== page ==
The environment eventually used for emulation relies on the BasiliskII emulator, configured to run Mac IIci (hardware) and MacOS 7.01 (software). This environment was already created at Yale University Library’s EaaSI node, but had not yet been published for other EaaSI nodes to reuse. The Software Preservation Analyst made the environment public, allowing the Stanford team to copy and use it to test “The Would-Be Gentleman.”

The BasiliskII emulator supports Macintosh II hardware (1987-1993), while the game documentation only mentions earlier Macintosh computers, which run a different version of the Motorola 68k CPU. In addition, the Basilisk emulator can only run MacOS versions beginning at 7.x, but at the time “The Would-Be Gentleman” was created and documented, Apple had only released versions of System through 3.2. However, the Macintoshes listed in the documentation did run versions of System (MacOS) through 7.5.5, so testing with MacOS 7.01 seemed appropriate.

Preliminary testing was successful relying on this combination of hardware and early software. The provided user manual for the game is quite detailed, possibly because the game dates from early in the personal computer era, plus the fact that “The Would-Be Gentleman” was intended for educational settings and aimed at history students in particular, who may not have been familiar with using personal computers or the Macintosh specifically. The Digital Archivist was able to test the emulation by following instructions in the manual and comparing with the running program until reasonably confident the game was working as intended (and then continued until she was reasonably confident that she was on her way to becoming a French gentleman).

From the 1986 player’s manual.

If this environment proves inadequate for full gameplay, the Mini vMac emulator covers the exact range of hardware and software specified by the game documentation (unlike BasiliskII). However, there is not currently a version of the Mini vMac emulator compatible with the EaaSI platform, so a request has been made for the Yale and OpenSLX teams to support Mini vMac in a future EaaSI update.

Overall, the process to create a working emulation took two days. The results are good news, and promising for the rest of the collection, as University Archivist Josh Schneider says:

“The Faculty Author Development Project collection contains a treasure trove of early software applications created at Stanford between 1984-1986 through collaborations between faculty and Instruction and Research Information Systems, a division of Academic Computing that provided microcomputing equipment and programming support. Many of the faculty who participated were affiliated with the Humanities and Social Sciences. It’s wonderful to see these applications given new life via software emulation. The successful emulation of ‘The Would-be Gentleman’ bodes well for other titles in the collection that are promising for research, from the medical and philosophy tutorials, to the Elizabethan stage performance and modern cinema mogul simulators.”

Overcoming roadblocks

The main struggle with “The Would-Be Gentleman” was uncertainty around the necessary environment to start testing. It was unclear which emulator to use, and incorrect information from the emulation projects themselves did not help (the BasiliskII homepage incorrectly lists that it is capable of emulating a Macintosh Classic and MacOS versions older than 7.x). BasiliskII ended up being alright for this use case but the backwards compatibility of early Mac systems created a gray area – it is difficult without a lot of time and testing to know when or on what MacOS version a Macintosh application like “The Would-Be Gentleman” would break.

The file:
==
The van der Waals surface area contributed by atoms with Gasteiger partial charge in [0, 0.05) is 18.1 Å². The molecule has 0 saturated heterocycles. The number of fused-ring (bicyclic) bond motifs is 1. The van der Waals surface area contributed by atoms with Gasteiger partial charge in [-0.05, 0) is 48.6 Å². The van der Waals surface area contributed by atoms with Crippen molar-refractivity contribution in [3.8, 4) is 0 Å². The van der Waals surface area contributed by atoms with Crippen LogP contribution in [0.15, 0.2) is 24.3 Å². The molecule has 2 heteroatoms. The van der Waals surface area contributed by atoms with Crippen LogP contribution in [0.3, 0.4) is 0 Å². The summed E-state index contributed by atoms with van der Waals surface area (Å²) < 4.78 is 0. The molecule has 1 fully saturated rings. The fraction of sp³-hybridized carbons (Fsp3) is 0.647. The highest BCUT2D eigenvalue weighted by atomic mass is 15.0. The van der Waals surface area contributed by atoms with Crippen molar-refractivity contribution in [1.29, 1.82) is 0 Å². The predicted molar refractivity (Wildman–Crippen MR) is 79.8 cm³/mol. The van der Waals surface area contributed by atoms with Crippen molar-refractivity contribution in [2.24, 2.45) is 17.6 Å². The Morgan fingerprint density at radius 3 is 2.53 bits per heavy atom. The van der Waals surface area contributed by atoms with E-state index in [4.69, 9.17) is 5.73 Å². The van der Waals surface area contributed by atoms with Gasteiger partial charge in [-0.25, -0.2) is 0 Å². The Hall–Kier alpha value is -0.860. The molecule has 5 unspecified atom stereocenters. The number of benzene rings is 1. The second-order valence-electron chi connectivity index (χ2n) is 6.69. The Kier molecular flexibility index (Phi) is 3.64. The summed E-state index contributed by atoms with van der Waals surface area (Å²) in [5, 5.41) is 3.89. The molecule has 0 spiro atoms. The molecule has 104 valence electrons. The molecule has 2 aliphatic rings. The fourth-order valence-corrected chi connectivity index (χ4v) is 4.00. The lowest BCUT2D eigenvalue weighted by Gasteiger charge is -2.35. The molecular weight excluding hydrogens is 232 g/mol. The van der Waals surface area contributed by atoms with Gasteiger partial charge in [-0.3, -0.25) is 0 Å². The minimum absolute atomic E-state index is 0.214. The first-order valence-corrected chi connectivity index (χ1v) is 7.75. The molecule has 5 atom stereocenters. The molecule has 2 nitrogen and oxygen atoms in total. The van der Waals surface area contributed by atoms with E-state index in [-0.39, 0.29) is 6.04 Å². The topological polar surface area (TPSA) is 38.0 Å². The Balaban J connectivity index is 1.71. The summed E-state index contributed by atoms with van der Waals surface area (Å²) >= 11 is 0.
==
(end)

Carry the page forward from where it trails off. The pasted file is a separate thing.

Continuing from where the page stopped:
The current lack of a persistent environment URL in EaaSI also highlights the challenge of access. “The Would-Be Gentleman” is discoverable in Stanford’s Digital Repository, but how would researchers know an emulation is available? How would the EaaSI environment appear in the item repository record? Who should researchers contact in order to view an emulation, and how? Providing a login to the EaaSI platform to see “The Would-Be Gentleman” in emulation at least provides the opportunity for BDPL staff to open the conversation with other Library teams to solve these questions with an example.  [Note from the EaaSI team: persistent access links are part of the development roadmap for the first half of 2021; integration with existing systems and workflows, however, will remain a pressing and consistent concern!]

Where the emulation lives

There is not yet functionality within EaaSI to link directly to an emulation environment, so to test it out, users will have to go to and log in with demo credentials.

Once in, users must navigate a series of steps through the EaaSI menu to Environments (left menu) -> Object Environments (tab) -> scroll through to “The_Would-Be_Gentleman” -> click “Choose action” (drop-down menu on right) -> “Run Environment.” This should launch the emulation environment.

Once it is launched, click within the emulation window to control the mouse. (A dialog box about a driver for AppleTalk will pop up; you can click OK and ignore.) Double-click on the desktop folder labeled “Player’s Disk.” Go to Menu -> View by size; a file called “Louis XIV” should be on top, and users can double-click it to launch the game.

The contents of the Player’s Disk; the simulation file (“Louis XIV”) is at the top of the list.


Preferred citation:

Schweikert, Annie. Gates, Ethan. (2021, January 11). EaaSI Case Study #1: "The Would-Be Gentleman". Software Preservation Network.